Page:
Friday, March 8, 2013

For all your savory waffle needs

Last night it was doing that worst-of-both-worlds snow rain business that the weather channel describes as "wintery mix" for lack of a better term. I was in the mood for some comfort food. Another qualification was that this comfort food needed to use cilantro, as I had some cilantro that was badly in need of using. In my search for cilantro recipes, I came across a chana masala waffle topped with samosa filling and a cilantro chutney. The recipe was vegan, but I could see there was a lot to work with. While kind of out there, it nicely fit into two of my comfort foods categories: breakfast for dinner and Indian food. Although my cabinets now resemble a pretty robust spice market now, I realized I was still short chickpea flour and chana masala, so as an added bonus this trip necessitated a trip to Kalustyan's. That place is amazing. Despite being a pretty small store, they have every weird, speciality ingredient I've ever gone looking for. It was definitely worth the 10-block slog through blinding mix to get what I needed and try to avoid too many impulse buys (came out with some black lava salt, but that's really more a necessity than anything else).

For the meal itself, it had three components, all pretty simple: the cilantro chutney, the beef samosa filling (although in this case it was used as more of a topping and less of a filling), and the chana masala waffles. For the cilantro chutney, I don't really have a recipe because I basically just made it the way I would make a pesto (throwing stuff in a food processor until it seems about right). I will say it involved the following in some form or another: cilantro, lime juice, onions, garlic, green chilis, and coconut oil.  Unfortunately, it never got quite the right consistency. I think my food processor isn't what it used to be. It was more of a paste than a sauce. It made me regret not just buying some chutney at Kalystyans. The only thing that stopped me was remembering that having borderline cilantro was the original impetus for the dish.  

For the beef topping, I did the following.

Boiled some water in a saucepan and added:

1 cup peas
2 peeled potatoes

Allowed to boil until the potatoes were soft, then drained and mashed them together. Meanwhile, I 
heated some oil in a skillet on high heat. Threw in:

1 diced onion
4 chopped garlic cloves (if you aren't obsessed with garlic, you could probably get away with 2)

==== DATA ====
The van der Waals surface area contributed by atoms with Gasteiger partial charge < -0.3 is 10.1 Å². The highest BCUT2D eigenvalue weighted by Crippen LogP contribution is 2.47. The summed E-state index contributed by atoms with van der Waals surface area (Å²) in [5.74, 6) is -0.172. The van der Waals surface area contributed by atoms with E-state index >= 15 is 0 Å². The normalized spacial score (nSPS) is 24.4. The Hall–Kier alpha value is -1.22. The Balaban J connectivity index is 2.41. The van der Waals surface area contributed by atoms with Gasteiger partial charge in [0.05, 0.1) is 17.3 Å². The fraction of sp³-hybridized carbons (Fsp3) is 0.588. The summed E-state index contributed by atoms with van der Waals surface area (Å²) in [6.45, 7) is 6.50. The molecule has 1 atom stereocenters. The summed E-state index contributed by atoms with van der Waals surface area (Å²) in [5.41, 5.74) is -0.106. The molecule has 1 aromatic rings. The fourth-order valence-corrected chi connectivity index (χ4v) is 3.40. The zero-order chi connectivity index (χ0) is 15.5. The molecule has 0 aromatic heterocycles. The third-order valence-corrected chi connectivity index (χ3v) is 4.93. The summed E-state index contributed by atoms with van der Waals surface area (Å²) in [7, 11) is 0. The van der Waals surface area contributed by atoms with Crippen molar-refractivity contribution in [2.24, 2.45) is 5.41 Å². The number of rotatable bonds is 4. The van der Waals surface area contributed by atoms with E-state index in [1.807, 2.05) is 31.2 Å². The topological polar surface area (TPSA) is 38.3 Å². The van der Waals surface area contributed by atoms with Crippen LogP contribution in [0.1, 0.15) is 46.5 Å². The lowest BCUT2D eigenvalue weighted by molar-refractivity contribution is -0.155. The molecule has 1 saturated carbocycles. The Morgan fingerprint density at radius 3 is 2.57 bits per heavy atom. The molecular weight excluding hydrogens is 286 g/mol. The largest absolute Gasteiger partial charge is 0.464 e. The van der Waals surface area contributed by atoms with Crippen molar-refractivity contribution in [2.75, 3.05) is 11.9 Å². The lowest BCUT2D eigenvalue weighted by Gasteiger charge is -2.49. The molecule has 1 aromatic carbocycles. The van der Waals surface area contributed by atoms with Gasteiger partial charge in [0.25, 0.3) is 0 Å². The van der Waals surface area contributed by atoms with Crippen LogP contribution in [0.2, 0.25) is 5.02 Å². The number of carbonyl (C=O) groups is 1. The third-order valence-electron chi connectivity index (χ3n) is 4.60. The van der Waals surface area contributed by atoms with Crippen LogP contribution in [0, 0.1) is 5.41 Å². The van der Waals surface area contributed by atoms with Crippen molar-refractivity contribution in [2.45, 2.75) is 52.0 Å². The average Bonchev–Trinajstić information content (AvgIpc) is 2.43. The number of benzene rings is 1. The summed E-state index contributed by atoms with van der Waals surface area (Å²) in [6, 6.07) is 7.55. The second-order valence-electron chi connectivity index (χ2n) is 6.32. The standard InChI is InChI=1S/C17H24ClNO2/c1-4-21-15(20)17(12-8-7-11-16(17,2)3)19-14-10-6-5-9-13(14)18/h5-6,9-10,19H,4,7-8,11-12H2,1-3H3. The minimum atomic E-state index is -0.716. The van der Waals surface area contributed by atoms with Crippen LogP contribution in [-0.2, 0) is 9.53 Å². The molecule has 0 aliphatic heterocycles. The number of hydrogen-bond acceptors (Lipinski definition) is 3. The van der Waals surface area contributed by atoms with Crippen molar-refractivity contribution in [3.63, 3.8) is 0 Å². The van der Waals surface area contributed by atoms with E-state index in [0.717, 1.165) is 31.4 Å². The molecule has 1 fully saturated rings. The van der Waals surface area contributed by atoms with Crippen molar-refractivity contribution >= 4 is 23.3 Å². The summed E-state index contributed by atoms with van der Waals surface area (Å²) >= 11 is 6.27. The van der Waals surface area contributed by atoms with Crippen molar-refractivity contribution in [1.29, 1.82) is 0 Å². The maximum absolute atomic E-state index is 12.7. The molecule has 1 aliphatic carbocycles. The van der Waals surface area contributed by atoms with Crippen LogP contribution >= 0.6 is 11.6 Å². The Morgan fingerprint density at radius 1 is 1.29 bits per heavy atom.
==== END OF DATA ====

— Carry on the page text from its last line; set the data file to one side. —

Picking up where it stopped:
Heated until the onions started to get limp, then added:

1 lb of ground beef

Stirred until beef was all browned. Then time to add pretty much all the spices in my cabinet. I added:

1 T minced ginger (so from the fridge, not cabinet)
1/2 tsp pepper
1 1/2 tsp salt 
1 tsp cumin
1 tsp coriander
1 tsp turmeric 
1 tsp chili powder
1/2 tsp ground cinnamon
green chilies (the rest of the little can I had opened to make the chutney)

Once that was all heated and mixed. I add the potato mixture to it. The result: 

Mush! But tasty, mush. 
Once that was done, I got to work on the waffles. Mixed the following wet ingredients:

3/4 c milk
2 eggs
1/4 oil
1 T minced ginger
1 T tomato paste
a couple of cloves of minced garlic (honestly, goes in pretty much everything I make)

In a separate bowl, I mixed the following dry ingredients (you will note some familiar faces):

1 1/4 chickpea flour
1 tsp baking powder
1/2 tsp baking soda
1 tsp sugar
1 tsp cumin
2 tsp chana masala
1/2 tsp smoked paprika (Side note: my favorite spice right now--have been putting it on everything from salmon burgers to popcorn)
1/2 tsp coriander
1/2 tsp tumeric
1/2 tsp salt (I used black lava salt, but I suppose you could use the boring table stuff)

Add the wet to the dry and mix to incorporate. Cook in waffle iron. Which should look like this (provided your waffle iron is as awesome as mine is):

Once that's done, just pile some of your beefy mush on top of a spicy waffle (which smells amazing while cooking, I must say). Throw some cilantro chutney on top (or really, the chutney of your choice), and you've got yourself a tasty dinner. Or breakfast, as honestly that's when I ate the leftovers. Verdict: delicious.
Better than it looks. If that's even possible. 


  1. Even without the 10-block trip, that's a lot of trouble to go to to use up cilantro! It does sound yummy, though. Please give more info on black lava salt (why it's a necessity) and chana masala (what it is).

  2. Chana masala is just the spice mix used to make the Punjabi dish which is heavy in chickpeas. I believe it's a variant of garam masala a more common spicy blend that you can buy prepackaged (at least at most Indian groceries).

    Black lava salt is just sea salt made to look pretty. I think it's just decorative, but it looked fun at the store. Black salt (as oppose to black lava salt) is something in Indian cuisine though, I've just never had it.

  3. Wow! Never would have thought to put all that on a waffle. Sweet!! (and savory...hahaha)